Report: Healthcare Worker Injuries Among the Highest

Report Healthcare Worker Injuries Among the Highest

Report: Healthcare Worker Injuries Among the Highest

A new article published by the American Society of Safety Engineers (ASSE) indicates that the healthcare industry has more on-the-job injuries than most professions. In fact, hundreds of thousands of lost-time injuries cost the industry $13.1 billion and over two million workdays in 2011. The breakdown of injuries is as follows: hospital worker injuries cost more than $6.1 billion, nursing and residential care worker injuries cost $4.8 billion and ambulatory health worker injuries cost $2.1 billion.

Among the facilities that make up healthcare, nursing homes recorded the highest injury rates, with the most frequent being sprains, strains, and tears to the back, which are caused primarily due to overexertion from patient handling. Slips, trips and falls, violence and chemical exposure cause other injuries, with nurses being the workers who experience the highest rate of injury.

The feature article, “Safety Culture in Healthcare, The $13 Billion Case” in the ASSE’s October journal of Professional Safety, cites that healthcare worker injury rates are only lower than outdoor wilderness professions, such as commercial loggers and fisherman. Part of the issue stems from the fact that the focus of most safety programs within the healthcare industry is on patient safety.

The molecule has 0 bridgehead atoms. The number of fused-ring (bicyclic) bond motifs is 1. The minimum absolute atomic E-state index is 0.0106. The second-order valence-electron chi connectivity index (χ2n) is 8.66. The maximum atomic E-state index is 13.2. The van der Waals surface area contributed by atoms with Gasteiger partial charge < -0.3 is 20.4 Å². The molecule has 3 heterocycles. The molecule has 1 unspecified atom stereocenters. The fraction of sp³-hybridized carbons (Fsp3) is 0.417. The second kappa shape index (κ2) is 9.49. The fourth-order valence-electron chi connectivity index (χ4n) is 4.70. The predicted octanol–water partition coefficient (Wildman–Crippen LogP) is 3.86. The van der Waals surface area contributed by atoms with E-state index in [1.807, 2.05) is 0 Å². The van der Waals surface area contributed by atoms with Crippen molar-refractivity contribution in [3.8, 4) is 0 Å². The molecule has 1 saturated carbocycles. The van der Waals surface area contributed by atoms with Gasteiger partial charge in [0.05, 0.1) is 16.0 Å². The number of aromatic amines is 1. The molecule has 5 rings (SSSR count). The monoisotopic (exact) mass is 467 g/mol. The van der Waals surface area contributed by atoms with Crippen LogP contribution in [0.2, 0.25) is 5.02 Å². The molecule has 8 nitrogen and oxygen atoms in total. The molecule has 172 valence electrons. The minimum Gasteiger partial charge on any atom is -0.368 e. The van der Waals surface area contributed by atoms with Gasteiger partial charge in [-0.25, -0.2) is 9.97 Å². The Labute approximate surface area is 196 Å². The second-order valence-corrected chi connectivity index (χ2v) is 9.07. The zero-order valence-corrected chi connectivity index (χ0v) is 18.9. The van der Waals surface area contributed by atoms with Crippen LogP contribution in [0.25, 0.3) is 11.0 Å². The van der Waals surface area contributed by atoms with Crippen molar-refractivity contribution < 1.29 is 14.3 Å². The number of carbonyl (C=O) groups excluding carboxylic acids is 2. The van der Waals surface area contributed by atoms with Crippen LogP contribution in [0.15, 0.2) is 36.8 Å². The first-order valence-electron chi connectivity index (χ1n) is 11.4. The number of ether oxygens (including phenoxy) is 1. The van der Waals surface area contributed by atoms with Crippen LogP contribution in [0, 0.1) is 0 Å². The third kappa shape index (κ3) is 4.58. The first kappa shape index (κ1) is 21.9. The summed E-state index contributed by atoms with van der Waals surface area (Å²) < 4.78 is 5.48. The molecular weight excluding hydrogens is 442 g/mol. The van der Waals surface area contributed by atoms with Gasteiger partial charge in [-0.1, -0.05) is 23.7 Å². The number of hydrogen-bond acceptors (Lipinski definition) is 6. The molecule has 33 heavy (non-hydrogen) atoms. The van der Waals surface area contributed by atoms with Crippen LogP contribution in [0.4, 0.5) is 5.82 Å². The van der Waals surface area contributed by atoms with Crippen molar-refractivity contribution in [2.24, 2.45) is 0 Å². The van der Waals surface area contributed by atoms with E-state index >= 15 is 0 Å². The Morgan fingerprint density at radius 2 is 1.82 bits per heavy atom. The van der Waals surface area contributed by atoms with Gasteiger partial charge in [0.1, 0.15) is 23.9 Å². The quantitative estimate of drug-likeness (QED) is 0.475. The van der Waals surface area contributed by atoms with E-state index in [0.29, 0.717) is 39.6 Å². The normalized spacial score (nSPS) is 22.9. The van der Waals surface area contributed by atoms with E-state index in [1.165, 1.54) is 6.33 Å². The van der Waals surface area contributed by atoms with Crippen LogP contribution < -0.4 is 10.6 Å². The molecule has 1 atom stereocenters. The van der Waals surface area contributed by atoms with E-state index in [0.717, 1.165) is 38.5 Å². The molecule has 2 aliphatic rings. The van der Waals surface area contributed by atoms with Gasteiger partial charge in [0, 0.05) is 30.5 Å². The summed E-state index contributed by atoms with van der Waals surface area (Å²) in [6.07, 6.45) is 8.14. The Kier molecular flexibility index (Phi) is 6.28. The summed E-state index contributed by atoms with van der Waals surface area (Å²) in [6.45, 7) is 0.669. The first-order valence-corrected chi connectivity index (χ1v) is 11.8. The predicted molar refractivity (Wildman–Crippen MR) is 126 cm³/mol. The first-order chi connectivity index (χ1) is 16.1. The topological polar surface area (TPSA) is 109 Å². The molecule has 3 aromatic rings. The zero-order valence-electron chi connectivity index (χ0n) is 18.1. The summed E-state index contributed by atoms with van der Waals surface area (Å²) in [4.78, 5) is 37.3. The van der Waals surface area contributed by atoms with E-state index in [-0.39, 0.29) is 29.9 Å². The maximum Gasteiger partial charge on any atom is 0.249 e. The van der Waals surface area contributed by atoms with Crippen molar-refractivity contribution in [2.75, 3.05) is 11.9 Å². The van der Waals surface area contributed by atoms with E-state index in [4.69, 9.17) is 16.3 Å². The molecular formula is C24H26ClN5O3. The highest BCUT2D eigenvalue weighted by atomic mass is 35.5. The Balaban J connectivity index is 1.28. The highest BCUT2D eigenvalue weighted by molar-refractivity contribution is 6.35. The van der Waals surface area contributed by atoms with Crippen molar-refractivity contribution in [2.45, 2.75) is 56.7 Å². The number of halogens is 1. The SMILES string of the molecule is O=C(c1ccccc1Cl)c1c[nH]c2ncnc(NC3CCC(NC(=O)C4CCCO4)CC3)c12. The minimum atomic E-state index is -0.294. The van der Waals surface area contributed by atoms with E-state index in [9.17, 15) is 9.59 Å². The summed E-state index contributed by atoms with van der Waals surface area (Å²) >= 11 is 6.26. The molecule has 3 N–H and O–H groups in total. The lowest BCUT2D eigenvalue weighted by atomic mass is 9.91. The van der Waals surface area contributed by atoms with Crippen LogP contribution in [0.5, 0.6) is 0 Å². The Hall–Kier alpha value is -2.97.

The other challenge, according to the article, is that since there is only one Occupational Safety and Health Administration (OSHA) inspector for every 59,000 covered employees across more than eight million worksites, few inspections have occurred in healthcare facilities. But, OSHA has begun to undergo changes to address occupational safety culture in healthcare facilities. In 2012, the agency began targeted inspections and regional and national emphasis programs, with additional inspections at nursing, residential and ambulatory care facilities scheduled in the near future.

The costs of healthcare worker safety not only cost employers but also eventually trickle down to patient medical bills. For example, the cost of injuries in hospitals in 2011 exceeded $6.1 million, which required additional patient billing to offset the expense. Similar scenarios are true in nursing and residential care facilities and ambulatory health. “The injury side of health-care costs has to be in there somewhere,” said Scott Harris, Ph.D., MSPH, author of the article.

At Caitlin-Morgan, we specialize in the insurance needs of healthcare facilities, including providing a portfolio of coverages that comprises of Workers Compensation insurance, for nursing home & assisted living facilities. Please give us a call at 877.226.1027 to discuss our programs.